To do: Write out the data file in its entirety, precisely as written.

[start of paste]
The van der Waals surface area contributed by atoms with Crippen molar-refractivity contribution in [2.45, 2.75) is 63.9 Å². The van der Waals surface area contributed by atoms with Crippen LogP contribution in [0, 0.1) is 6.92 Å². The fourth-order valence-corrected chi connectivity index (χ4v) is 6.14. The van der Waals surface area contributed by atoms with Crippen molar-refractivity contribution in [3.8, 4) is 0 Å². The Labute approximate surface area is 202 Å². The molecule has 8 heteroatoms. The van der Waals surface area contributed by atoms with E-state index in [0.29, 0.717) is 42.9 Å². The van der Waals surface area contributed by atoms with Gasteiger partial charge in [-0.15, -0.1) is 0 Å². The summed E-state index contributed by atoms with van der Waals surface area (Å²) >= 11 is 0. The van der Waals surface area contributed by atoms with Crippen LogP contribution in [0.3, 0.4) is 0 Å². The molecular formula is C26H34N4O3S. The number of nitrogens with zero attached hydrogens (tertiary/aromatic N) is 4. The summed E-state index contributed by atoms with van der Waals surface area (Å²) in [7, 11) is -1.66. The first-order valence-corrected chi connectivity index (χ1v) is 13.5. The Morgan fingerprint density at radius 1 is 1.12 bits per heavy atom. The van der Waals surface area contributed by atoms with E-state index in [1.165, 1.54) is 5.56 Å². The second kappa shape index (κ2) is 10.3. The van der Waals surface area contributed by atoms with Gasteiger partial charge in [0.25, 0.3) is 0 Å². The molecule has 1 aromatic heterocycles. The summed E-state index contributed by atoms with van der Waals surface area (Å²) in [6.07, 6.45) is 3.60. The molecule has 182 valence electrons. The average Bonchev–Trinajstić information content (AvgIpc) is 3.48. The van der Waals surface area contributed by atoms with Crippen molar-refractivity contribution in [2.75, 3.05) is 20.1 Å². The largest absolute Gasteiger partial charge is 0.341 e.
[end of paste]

The van der Waals surface area contributed by atoms with Crippen molar-refractivity contribution in [2.45, 2.75) is 63.9 Å². The van der Waals surface area contributed by atoms with Crippen LogP contribution in [0, 0.1) is 6.92 Å². The fourth-order valence-corrected chi connectivity index (χ4v) is 6.14. The van der Waals surface area contributed by atoms with Crippen molar-refractivity contribution in [3.8, 4) is 0 Å². The Labute approximate surface area is 202 Å². The molecule has 8 heteroatoms. The van der Waals surface area contributed by atoms with E-state index in [0.29, 0.717) is 42.9 Å². The van der Waals surface area contributed by atoms with Gasteiger partial charge in [-0.15, -0.1) is 0 Å². The summed E-state index contributed by atoms with van der Waals surface area (Å²) >= 11 is 0. The van der Waals surface area contributed by atoms with Crippen LogP contribution in [0.3, 0.4) is 0 Å². The molecular formula is C26H34N4O3S. The number of nitrogens with zero attached hydrogens (tertiary/aromatic N) is 4. The summed E-state index contributed by atoms with van der Waals surface area (Å²) in [7, 11) is -1.66. The first-order valence-corrected chi connectivity index (χ1v) is 13.5. The Morgan fingerprint density at radius 1 is 1.12 bits per heavy atom. The van der Waals surface area contributed by atoms with E-state index in [1.165, 1.54) is 5.56 Å². The second kappa shape index (κ2) is 10.3. The van der Waals surface area contributed by atoms with Gasteiger partial charge in [0.25, 0.3) is 0 Å². The molecule has 1 aromatic heterocycles. The summed E-state index contributed by atoms with van der Waals surface area (Å²) in [6.07, 6.45) is 3.60. The molecule has 182 valence electrons. The average Bonchev–Trinajstić information content (AvgIpc) is 3.48. The van der Waals surface area contributed by atoms with Crippen molar-refractivity contribution in [2.75, 3.05) is 20.1 Å². The largest absolute Gasteiger partial charge is 0.341 e.